I always say to my Kiwi friends, that for short people like us Filipinos, we love basketball, whether playing or watching it. It isn’t just love; it borders more on adoring the players and putting them on a pedestal. Hero-worship comes to mind. Such was the scenario last Thursday, June 30, when the Gilas Pilipinas men’s basketball team met the New Zealand Tall Blacks at the Eventfinda Stadium in Auckland.
When the game was finally announced a couple of months ago, word quickly spread in the Filipino community, and tickets for the game sold out. On game day, I saw mates from Hamilton and other parts of the North Island, as well as some who traveled all the way from Wellington and Christchurch, to watch the game. It wasn’t just our Ka-barangays who wanted to watch the game, it was also Kiwis who love the game and wanted to see the Tall Blacks play on the home court. The last time was in 2018 in Wellington.
According to statistics from School Sport New Zealand (NZSSSC), basketball as of February 2019 is now the second-largest sport in the country’s high schools. There are 122 Kiwis playing in the U.S. right now, all of them on athletic scholarships. This is true for men and women. It seems to be a pathway for Kiwis to get an American education while playing basketball. I had a former high school student who was able to get her scholarship via this route. After graduation, some of them come back to play for the Tall Blacks or the Tall Ferns.
No wonder, the game was sold out. I estimated a crowd of around 5,000 which is already a huge one in Aotearoa New Zealand. More than half of that was definitely Pinoy basketball fans, who came out with their Gilas Pilipinas jerseys and t-shirts, others waving large and small Philippine flags.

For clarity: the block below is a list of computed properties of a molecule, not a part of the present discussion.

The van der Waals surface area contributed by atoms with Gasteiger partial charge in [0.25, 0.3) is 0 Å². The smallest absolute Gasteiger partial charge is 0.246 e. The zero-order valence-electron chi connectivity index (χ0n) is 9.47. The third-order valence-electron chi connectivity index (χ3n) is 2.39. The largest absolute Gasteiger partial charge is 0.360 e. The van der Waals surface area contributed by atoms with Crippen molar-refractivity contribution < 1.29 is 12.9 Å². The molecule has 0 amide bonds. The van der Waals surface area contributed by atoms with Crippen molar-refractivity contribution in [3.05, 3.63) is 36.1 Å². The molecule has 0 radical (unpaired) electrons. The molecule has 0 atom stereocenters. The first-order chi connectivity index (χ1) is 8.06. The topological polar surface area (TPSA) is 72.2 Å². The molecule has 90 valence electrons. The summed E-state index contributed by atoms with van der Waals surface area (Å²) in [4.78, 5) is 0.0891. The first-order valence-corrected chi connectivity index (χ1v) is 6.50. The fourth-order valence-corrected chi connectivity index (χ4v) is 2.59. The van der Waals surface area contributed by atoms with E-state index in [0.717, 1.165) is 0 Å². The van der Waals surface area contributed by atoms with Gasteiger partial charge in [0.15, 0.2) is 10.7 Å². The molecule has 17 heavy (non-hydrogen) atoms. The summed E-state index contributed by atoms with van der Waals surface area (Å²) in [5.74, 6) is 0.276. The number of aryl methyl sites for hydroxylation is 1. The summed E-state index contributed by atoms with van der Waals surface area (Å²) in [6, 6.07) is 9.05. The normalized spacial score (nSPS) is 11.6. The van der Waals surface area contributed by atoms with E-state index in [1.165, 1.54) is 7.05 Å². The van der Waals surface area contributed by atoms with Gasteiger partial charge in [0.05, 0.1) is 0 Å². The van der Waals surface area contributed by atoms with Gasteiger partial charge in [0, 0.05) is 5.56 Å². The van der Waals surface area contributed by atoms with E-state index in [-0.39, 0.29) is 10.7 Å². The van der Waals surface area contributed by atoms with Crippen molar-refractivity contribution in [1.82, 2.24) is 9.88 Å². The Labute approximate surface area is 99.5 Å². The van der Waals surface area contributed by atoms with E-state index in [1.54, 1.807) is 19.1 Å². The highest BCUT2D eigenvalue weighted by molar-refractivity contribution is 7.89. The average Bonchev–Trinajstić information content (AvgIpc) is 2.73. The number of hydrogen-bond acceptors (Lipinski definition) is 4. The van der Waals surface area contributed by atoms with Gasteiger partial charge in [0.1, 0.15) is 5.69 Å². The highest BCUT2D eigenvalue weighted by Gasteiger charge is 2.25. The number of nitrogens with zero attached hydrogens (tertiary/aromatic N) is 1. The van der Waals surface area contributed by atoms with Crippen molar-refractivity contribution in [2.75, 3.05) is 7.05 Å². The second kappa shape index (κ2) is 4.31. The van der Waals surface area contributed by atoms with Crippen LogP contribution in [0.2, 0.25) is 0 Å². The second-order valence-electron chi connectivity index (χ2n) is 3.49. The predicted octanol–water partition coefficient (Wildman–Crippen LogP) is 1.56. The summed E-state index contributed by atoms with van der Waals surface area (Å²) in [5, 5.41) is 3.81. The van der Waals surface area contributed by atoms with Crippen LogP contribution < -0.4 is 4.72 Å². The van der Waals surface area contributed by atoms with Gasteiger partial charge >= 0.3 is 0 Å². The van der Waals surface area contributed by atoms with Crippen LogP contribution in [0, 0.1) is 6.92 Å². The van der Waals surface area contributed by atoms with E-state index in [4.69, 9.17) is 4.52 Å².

There was a festive atmosphere and everyone was in a happy state of being. This was of course another clear statement of how New Zealand has been able to ride the Covid-19 pandemic, allowing huge gatherings like this to eventuate. Of course, as a precaution, there were still heaps of people who were wearing facemasks.
The game promptly started at 7:30 p.m. with the singing of the national anthems of both countries. Again this was a meaningful event because the vocal group who sang was Melodika, a Kiwi quartet, that also sings OPM songs. In fact, they performed a week ago in another Pinoy event. They’re really good and if you close your eyes, you won’t know that they’re not native-born Pinoys.
They were the real deal, singing with gusto and performing later on at half-time, with their own version of Francis Magalona’s Kaleidoscope World. I love this group having heard them perform in the past. Nothing could and will dampen their spirit, even when their car was burglarized a week ago, wherein $60,000 worth of equipment and personal effects were stolen, they carried on and performed.
After the national anthems, the Tall Blacks then performed the haka. It is a ceremonial Māori war dance or challenge, usually performed by a group and represents a display of a tribe’s pride, strength, and unity. For the Tall Blacks, it is not a war dance or chant. It is purely to show that they all stand strong, not only as Tall Blacks or as basketball players, but as a people, as New Zealanders. I’ve witnessed the haka performed so many times, but last Thursday was different. I felt proud of both cultures that I’m privileged to be a part of.